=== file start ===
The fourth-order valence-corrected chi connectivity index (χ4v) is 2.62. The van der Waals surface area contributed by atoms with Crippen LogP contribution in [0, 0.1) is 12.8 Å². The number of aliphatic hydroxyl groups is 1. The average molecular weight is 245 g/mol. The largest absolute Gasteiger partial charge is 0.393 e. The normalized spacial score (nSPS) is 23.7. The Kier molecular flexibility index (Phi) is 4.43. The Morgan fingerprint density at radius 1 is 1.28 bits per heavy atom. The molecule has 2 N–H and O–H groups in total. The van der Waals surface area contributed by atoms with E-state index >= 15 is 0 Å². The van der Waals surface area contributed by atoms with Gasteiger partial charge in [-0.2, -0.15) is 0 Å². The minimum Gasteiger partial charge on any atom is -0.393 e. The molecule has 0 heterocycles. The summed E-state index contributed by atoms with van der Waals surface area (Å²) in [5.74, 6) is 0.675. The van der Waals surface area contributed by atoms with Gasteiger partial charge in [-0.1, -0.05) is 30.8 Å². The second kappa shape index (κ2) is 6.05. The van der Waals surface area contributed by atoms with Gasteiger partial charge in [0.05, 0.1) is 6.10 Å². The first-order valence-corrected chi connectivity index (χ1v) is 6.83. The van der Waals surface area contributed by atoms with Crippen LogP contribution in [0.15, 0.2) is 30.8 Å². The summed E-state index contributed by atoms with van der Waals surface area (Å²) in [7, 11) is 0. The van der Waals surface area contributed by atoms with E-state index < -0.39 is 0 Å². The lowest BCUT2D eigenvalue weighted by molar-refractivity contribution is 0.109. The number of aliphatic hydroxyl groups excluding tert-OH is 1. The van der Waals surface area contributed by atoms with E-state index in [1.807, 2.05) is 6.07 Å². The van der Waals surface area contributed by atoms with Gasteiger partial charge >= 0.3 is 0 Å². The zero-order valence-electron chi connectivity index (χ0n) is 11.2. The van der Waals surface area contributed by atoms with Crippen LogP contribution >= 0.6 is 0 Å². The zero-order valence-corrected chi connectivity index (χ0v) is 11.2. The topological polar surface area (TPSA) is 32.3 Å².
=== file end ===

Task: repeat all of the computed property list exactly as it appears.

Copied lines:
The fourth-order valence-corrected chi connectivity index (χ4v) is 2.62. The van der Waals surface area contributed by atoms with Crippen LogP contribution in [0, 0.1) is 12.8 Å². The number of aliphatic hydroxyl groups is 1. The average molecular weight is 245 g/mol. The largest absolute Gasteiger partial charge is 0.393 e. The normalized spacial score (nSPS) is 23.7. The Kier molecular flexibility index (Phi) is 4.43. The Morgan fingerprint density at radius 1 is 1.28 bits per heavy atom. The molecule has 2 N–H and O–H groups in total. The van der Waals surface area contributed by atoms with E-state index >= 15 is 0 Å². The van der Waals surface area contributed by atoms with Gasteiger partial charge in [-0.2, -0.15) is 0 Å². The minimum Gasteiger partial charge on any atom is -0.393 e. The molecule has 0 heterocycles. The summed E-state index contributed by atoms with van der Waals surface area (Å²) in [5.74, 6) is 0.675. The van der Waals surface area contributed by atoms with Gasteiger partial charge in [-0.1, -0.05) is 30.8 Å². The second kappa shape index (κ2) is 6.05. The van der Waals surface area contributed by atoms with Gasteiger partial charge in [0.05, 0.1) is 6.10 Å². The first-order valence-corrected chi connectivity index (χ1v) is 6.83. The van der Waals surface area contributed by atoms with Crippen LogP contribution in [0.15, 0.2) is 30.8 Å². The summed E-state index contributed by atoms with van der Waals surface area (Å²) in [7, 11) is 0. The van der Waals surface area contributed by atoms with E-state index < -0.39 is 0 Å². The lowest BCUT2D eigenvalue weighted by molar-refractivity contribution is 0.109. The number of aliphatic hydroxyl groups excluding tert-OH is 1. The van der Waals surface area contributed by atoms with E-state index in [1.807, 2.05) is 6.07 Å². The van der Waals surface area contributed by atoms with Gasteiger partial charge >= 0.3 is 0 Å². The zero-order valence-electron chi connectivity index (χ0n) is 11.2. The van der Waals surface area contributed by atoms with Crippen LogP contribution >= 0.6 is 0 Å². The zero-order valence-corrected chi connectivity index (χ0v) is 11.2. The topological polar surface area (TPSA) is 32.3 Å².